Then, on to the MRI room. I had to disrobe (which seems strange that I laid on the CT table fully clothed, but for a picture of my BRAIN, I had to put on the fashionable scrubs!) and taken to the scan room. I've had one other MRI (at the Salt Lake Clinic) and I remember the noise and being able to see the technician through the glass window as the test was performed. This time, she asked if I wanted to listen to music. YES! She put a pair of big, padded headphones on me, strapped me into a stable position, and on we went for the 35 minute MRI. Thank heavens for the music that (semi) drowned out the loud beeps and blasts of the test. Do they do that to monitor how your brain reacts to noise and stimulus? I'd really like to know, because at times, even the table rattled with the noise. I felt like I was in an earthquake! I love that the MRI is broken up into different scans, and the technician's voice would come through the speakers to tell me, "Okay, I'm starting the next scan and it will last 4 minutes," and so on, until the 35 minutes was up. Mom always asks me if there is ever any gasping, as the technicians watch their computer screens. No, thank heavens. They all seem to keep a good poker face at all times.

This morning, at 10:00 AM, I called Dr. Grossmann's office and talked to one of the receptionists. I asked if Dr. G or Karen or Carolyn were available to talk to me about the results (or lack of results). She said that Dr. G and Karen were both off today...of course. But, she said that she would transfer me to Karen's voicemail so I could leave a message for the person covering for her today. I left the message that I wanted someone to call me TODAY and let me know the results or when I would be able to get the results, as I (and everyone else) was very anxious about them. About noon, the phone rang and I saw "University of Utah" on the Caller ID. The person on the other end said that she had talked to Dr. Grossmann and he had seen the results of the scans. She said, "The scan of the neck is negative. The scan of the chest is negative. And the scan of the pancreas is negative." She must have heard the disbelief in the way I said, "really???", because she laughed a little and said, "Yes, Dr. Grossmann thought that was strange, too, especially since something showed up on the PET scan you had. But, there is nothing there now." Miracles? Yes. Answer to prayer? Yes.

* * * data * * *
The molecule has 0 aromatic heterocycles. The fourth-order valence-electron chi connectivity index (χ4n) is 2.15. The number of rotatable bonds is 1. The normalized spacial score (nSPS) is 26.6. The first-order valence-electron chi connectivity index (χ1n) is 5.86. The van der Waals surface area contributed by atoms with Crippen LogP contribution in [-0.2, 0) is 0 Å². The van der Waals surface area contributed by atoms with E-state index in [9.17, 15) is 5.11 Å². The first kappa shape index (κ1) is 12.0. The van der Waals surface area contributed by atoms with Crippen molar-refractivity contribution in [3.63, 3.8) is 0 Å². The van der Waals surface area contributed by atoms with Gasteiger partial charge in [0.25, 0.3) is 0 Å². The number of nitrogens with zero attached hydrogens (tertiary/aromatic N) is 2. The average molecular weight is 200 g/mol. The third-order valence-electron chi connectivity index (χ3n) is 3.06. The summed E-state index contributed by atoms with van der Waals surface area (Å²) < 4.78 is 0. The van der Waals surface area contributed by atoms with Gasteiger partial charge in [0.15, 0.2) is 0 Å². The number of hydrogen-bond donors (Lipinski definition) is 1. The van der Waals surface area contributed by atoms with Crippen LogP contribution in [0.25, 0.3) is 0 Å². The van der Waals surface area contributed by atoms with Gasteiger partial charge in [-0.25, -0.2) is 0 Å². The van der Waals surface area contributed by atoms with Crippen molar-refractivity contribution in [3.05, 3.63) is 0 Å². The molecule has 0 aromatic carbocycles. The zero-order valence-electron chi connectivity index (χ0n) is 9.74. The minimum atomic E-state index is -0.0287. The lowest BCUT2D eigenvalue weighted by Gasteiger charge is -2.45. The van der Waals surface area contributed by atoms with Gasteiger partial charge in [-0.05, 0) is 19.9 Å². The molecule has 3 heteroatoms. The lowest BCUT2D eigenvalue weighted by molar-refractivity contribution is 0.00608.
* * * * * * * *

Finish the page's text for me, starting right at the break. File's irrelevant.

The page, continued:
She went on to say that he didn't have the "official" results of the brain MRI, but that he had looked at them and "in his eyes, they look normal." I trust his eyes. She said if there was anything different when the official results came in, she would let me know.

I have a lot of questions, like "what does this really mean?" I know the tumors have not disappeared - that would be beyond miraculous. But, if it means that they are nowhere near the pancreas, that means I would be able to have the "simple" stomach surgery and not the Whipple. It may determine a lot of the other unknowns, as well, such as further treatment.

My caller also said, "Dr. Grossmann wanted me to remind you that you have an appointment with the surgeon, Dr. Scafe, next Friday, March 30, at 10:00 AM." I didn't even know I had an appointment with Dr. Scafe, but that's okay. It's on the calendar now.

I am so relieved and a little disbelieving, but not in the miracles - just in what the miracles really mean. I know prayers have been answered. I know that fasting and priesthood blessings provided these miracles, too. I am so grateful. I am breathing much easier tonight.